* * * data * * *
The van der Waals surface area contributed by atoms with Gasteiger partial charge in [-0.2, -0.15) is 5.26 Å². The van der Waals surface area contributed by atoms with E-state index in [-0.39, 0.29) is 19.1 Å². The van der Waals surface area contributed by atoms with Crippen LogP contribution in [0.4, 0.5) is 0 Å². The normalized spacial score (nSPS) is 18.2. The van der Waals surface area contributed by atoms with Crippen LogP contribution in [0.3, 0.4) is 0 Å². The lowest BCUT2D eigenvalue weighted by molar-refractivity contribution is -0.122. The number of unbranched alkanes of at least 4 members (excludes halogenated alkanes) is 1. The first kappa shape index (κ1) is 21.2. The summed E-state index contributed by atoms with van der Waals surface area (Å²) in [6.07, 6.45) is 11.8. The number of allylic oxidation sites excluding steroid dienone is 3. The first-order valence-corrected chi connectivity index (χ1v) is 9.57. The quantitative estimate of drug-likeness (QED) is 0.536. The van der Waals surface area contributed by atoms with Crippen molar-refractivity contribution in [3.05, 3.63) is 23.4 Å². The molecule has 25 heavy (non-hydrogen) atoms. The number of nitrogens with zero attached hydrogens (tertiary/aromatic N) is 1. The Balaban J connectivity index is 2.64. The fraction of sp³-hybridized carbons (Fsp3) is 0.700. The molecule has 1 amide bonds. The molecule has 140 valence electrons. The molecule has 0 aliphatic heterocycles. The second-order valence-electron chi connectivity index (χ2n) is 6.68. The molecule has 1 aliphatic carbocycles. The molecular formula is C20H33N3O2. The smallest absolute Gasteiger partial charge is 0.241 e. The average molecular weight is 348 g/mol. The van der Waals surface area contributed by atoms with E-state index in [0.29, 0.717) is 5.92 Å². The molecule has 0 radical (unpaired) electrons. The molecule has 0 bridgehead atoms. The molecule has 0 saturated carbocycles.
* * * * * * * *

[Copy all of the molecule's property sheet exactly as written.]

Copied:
The van der Waals surface area contributed by atoms with Gasteiger partial charge in [-0.2, -0.15) is 5.26 Å². The van der Waals surface area contributed by atoms with E-state index in [-0.39, 0.29) is 19.1 Å². The van der Waals surface area contributed by atoms with Crippen LogP contribution in [0.4, 0.5) is 0 Å². The normalized spacial score (nSPS) is 18.2. The van der Waals surface area contributed by atoms with Crippen LogP contribution in [0.3, 0.4) is 0 Å². The lowest BCUT2D eigenvalue weighted by molar-refractivity contribution is -0.122. The number of unbranched alkanes of at least 4 members (excludes halogenated alkanes) is 1. The first kappa shape index (κ1) is 21.2. The summed E-state index contributed by atoms with van der Waals surface area (Å²) in [6.07, 6.45) is 11.8. The number of allylic oxidation sites excluding steroid dienone is 3. The first-order valence-corrected chi connectivity index (χ1v) is 9.57. The quantitative estimate of drug-likeness (QED) is 0.536. The van der Waals surface area contributed by atoms with Crippen molar-refractivity contribution in [3.05, 3.63) is 23.4 Å². The molecule has 25 heavy (non-hydrogen) atoms. The number of nitrogens with zero attached hydrogens (tertiary/aromatic N) is 1. The Balaban J connectivity index is 2.64. The fraction of sp³-hybridized carbons (Fsp3) is 0.700. The molecule has 1 amide bonds. The molecule has 140 valence electrons. The molecule has 0 aliphatic heterocycles. The second-order valence-electron chi connectivity index (χ2n) is 6.68. The molecule has 1 aliphatic carbocycles. The molecular formula is C20H33N3O2. The smallest absolute Gasteiger partial charge is 0.241 e. The average molecular weight is 348 g/mol. The van der Waals surface area contributed by atoms with E-state index in [0.29, 0.717) is 5.92 Å². The molecule has 0 radical (unpaired) electrons. The molecule has 0 bridgehead atoms. The molecule has 0 saturated carbocycles.